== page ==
K-State Research & Extension, Kansas City - $2,948: This project will involve creating four composting sites that will demonstrate a variety of different composting methods. Master Gardeners will provide and maintain the demonstration sites and will teach composting workshops throughout the year. The goals of this project are improving solid waste management in Wyandotte County, establishing a recycling garden, turning yard waste into a valuable resource and reducing the amount of solid waste going into landfills.


Blue River Watershed, Kansas City - $13,937: This project will involve some 3,500 students from fourth grade through high school and 70 teachers, parents and community members in the Kansas City area in a watershed cleanup. This clean stream water quality project will help students, teachers and adult volunteers in the Kansas City metropolitan community learn about water quality, pollution, waste disposal and the adverse effect of trash on water quality in the community.

Migrant Farm Workers Project, Kansas City - $18,599: This project will help migrant and seasonal farm workers learn about environmental issues such as lead poisoning, recycling and agricultural and household pesticide safety. The goals of this project are
to conduct educational workshops and field trips and encourage land stewardship through the collection and/or reuse of recyclable materials.

Ozarks Resource Conservation, Houston - $11,217: This project will involve some 560 fourth- and fifth-grade students in interactive displays on runoff and subsurface drainage. Area residents will participate in workshops to learn about clean water and watersheds. A watershed Web site will be developed to update the community about educational activities within the watershed and about the Jacks Fork River. The goal of this project is to help local residents and students learn about environmental issues affecting the Jacks Fork River.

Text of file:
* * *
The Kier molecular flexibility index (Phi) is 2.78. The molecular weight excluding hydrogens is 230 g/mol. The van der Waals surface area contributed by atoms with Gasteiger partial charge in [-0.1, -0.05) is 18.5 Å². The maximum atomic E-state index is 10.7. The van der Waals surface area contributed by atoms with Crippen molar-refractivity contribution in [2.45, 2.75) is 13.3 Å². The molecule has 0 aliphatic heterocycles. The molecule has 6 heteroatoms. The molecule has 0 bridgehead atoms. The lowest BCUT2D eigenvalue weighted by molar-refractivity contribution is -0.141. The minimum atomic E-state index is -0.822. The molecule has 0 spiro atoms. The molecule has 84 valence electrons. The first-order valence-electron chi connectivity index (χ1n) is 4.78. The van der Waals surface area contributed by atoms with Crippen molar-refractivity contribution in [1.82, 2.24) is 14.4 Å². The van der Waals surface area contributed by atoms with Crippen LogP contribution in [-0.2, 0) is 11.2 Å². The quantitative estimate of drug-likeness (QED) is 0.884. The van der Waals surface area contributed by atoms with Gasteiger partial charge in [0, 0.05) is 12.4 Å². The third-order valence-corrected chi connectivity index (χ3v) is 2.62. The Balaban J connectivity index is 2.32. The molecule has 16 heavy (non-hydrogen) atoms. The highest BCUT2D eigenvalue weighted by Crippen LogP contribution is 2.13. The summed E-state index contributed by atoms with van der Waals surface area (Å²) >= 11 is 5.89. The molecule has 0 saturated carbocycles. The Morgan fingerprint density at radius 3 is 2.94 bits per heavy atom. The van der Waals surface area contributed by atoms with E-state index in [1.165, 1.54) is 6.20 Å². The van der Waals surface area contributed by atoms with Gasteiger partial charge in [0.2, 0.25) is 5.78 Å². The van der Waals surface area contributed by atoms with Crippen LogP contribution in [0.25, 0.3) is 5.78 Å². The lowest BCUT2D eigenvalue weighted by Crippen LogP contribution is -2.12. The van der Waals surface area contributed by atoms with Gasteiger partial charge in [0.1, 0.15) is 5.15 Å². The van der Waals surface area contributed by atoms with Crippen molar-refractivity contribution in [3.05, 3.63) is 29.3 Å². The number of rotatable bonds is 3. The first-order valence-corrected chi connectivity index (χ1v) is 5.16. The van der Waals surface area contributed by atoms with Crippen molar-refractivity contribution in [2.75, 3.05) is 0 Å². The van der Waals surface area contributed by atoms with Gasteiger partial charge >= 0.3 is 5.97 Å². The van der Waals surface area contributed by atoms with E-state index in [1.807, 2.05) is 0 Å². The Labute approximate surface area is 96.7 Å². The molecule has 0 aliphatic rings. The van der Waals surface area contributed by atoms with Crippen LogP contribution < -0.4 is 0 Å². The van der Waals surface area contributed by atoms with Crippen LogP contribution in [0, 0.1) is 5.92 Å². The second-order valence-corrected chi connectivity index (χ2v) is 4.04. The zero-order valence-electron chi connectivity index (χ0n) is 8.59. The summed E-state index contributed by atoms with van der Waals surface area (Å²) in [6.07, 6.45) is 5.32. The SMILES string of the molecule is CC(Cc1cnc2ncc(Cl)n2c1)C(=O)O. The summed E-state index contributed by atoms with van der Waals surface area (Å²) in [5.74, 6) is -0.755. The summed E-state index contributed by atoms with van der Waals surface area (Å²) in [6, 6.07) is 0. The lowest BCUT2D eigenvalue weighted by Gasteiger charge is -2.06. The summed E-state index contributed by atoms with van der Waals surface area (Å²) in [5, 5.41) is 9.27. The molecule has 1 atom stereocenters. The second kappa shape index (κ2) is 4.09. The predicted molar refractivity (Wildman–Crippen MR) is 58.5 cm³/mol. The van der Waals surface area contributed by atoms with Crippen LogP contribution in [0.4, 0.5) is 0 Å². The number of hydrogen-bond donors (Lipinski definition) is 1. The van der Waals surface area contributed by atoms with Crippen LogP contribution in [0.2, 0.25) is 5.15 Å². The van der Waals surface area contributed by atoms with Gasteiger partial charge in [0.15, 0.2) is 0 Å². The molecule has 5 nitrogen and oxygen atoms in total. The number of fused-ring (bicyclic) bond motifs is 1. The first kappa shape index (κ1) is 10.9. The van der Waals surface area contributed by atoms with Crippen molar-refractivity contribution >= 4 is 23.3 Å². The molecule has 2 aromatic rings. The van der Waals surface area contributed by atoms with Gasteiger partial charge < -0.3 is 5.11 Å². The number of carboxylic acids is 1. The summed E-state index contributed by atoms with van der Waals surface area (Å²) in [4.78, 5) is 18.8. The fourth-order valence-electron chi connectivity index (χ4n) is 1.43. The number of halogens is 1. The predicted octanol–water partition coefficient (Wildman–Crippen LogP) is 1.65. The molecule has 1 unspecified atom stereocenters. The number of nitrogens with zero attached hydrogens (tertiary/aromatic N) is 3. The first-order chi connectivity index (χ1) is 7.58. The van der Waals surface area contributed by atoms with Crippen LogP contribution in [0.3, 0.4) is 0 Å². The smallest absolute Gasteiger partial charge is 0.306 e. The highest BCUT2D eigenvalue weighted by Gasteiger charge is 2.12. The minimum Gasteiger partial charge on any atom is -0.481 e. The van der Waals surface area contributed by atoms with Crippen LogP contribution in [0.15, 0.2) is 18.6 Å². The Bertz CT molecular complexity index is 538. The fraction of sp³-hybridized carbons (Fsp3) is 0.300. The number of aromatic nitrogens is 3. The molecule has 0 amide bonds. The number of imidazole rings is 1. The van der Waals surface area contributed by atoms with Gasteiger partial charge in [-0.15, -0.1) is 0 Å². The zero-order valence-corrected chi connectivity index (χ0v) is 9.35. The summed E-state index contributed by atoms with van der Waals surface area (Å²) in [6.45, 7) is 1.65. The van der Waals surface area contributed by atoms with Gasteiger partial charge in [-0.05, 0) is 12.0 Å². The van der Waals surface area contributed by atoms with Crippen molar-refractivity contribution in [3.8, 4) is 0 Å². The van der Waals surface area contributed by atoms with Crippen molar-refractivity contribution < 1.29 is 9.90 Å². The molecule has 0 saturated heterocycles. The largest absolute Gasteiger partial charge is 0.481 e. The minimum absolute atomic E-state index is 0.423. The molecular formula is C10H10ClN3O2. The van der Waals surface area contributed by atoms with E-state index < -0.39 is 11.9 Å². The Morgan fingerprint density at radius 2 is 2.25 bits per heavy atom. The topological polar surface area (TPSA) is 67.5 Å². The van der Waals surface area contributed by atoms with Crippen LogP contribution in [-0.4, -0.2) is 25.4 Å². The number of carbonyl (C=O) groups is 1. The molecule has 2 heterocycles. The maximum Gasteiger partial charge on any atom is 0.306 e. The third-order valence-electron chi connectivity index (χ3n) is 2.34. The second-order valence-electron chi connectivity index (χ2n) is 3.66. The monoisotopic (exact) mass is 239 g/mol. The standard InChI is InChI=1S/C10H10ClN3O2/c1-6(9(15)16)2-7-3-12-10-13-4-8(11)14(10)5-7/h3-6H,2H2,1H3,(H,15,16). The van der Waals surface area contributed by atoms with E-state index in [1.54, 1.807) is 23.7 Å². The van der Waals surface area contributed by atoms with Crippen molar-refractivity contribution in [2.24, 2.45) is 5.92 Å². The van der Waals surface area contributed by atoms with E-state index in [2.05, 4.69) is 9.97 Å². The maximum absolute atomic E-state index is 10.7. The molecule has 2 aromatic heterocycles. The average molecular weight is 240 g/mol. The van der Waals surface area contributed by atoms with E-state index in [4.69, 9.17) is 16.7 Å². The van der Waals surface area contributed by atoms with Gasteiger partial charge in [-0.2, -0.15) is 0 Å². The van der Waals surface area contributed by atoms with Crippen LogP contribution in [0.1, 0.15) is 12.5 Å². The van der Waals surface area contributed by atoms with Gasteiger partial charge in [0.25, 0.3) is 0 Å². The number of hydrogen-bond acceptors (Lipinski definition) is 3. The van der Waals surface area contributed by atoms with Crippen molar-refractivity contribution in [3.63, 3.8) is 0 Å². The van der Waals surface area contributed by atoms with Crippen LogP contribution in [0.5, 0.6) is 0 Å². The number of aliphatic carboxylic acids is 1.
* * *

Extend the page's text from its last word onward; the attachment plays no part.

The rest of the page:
Chadron State College, Chadron - $9,067: This project will teach high school students and teachers how to conduct stream monitoring. Teachers and students will participate in field trips to study sites and take part in Project WET (Water Education for Teachers) workshops. The goals of this project are to conduct stream assessments, to create digital maps of study sites, and to create a database and a Web page to share the results of the workshops and field trips.

The Groundwater Foundation, Lincoln - $14,439: This project will provide on-the-go ground-water education to elementary and middle school students where they are instead of bringing them to ground-water education events. It will offer one training event in each of the four EPA Region 7 states. The goal of this project is to train nonformal educators throughout Region 7 to use the "H20 on the Go Train-the-Trainer" model in their nonformal programs for students, such as Boy and Girl Scout camps, summer day programs and Boys & Girls Clubs.

Keep North Platte & Lincoln County Beautiful, Lincoln - $13,577: This project will help citizens of North Platte learn about the causes and effects of storm water pollution. The goals are to conduct presentations to service organizations and at business association meetings. Distribution of educational materials on preventing storm water pollution will be provided to participants. Community members will participate in local events; such as home shows, to give presentations on storm water pollution.